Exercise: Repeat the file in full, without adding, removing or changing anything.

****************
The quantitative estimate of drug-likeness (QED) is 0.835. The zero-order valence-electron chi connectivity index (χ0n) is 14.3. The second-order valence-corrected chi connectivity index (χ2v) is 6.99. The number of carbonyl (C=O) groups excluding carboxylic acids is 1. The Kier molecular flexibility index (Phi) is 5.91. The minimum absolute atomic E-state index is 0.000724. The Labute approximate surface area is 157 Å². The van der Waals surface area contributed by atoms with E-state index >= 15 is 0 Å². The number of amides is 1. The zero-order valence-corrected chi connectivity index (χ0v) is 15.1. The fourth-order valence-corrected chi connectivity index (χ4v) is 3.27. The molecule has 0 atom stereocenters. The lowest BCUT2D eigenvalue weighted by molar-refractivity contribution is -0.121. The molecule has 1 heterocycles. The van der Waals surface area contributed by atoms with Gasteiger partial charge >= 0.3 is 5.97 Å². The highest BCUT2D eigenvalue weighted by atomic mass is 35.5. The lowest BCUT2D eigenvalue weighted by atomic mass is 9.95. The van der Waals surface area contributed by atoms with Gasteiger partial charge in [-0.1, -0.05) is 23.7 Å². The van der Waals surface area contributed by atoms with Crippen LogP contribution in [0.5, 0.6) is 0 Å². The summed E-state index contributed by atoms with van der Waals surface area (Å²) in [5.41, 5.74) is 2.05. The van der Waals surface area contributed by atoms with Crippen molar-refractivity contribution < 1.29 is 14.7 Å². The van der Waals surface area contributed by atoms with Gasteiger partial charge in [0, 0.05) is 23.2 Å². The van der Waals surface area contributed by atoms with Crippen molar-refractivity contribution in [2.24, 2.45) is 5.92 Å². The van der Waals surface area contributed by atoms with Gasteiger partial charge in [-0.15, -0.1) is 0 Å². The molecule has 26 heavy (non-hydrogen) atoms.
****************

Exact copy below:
The quantitative estimate of drug-likeness (QED) is 0.835. The zero-order valence-electron chi connectivity index (χ0n) is 14.3. The second-order valence-corrected chi connectivity index (χ2v) is 6.99. The number of carbonyl (C=O) groups excluding carboxylic acids is 1. The Kier molecular flexibility index (Phi) is 5.91. The minimum absolute atomic E-state index is 0.000724. The Labute approximate surface area is 157 Å². The van der Waals surface area contributed by atoms with E-state index >= 15 is 0 Å². The number of amides is 1. The zero-order valence-corrected chi connectivity index (χ0v) is 15.1. The fourth-order valence-corrected chi connectivity index (χ4v) is 3.27. The molecule has 0 atom stereocenters. The lowest BCUT2D eigenvalue weighted by molar-refractivity contribution is -0.121. The molecule has 1 heterocycles. The van der Waals surface area contributed by atoms with Gasteiger partial charge >= 0.3 is 5.97 Å². The highest BCUT2D eigenvalue weighted by atomic mass is 35.5. The lowest BCUT2D eigenvalue weighted by atomic mass is 9.95. The van der Waals surface area contributed by atoms with Gasteiger partial charge in [-0.1, -0.05) is 23.7 Å². The van der Waals surface area contributed by atoms with Crippen LogP contribution in [0.5, 0.6) is 0 Å². The summed E-state index contributed by atoms with van der Waals surface area (Å²) in [5.41, 5.74) is 2.05. The van der Waals surface area contributed by atoms with Crippen molar-refractivity contribution < 1.29 is 14.7 Å². The van der Waals surface area contributed by atoms with Gasteiger partial charge in [0, 0.05) is 23.2 Å². The van der Waals surface area contributed by atoms with Crippen molar-refractivity contribution in [2.24, 2.45) is 5.92 Å². The van der Waals surface area contributed by atoms with Gasteiger partial charge in [-0.15, -0.1) is 0 Å². The molecule has 26 heavy (non-hydrogen) atoms.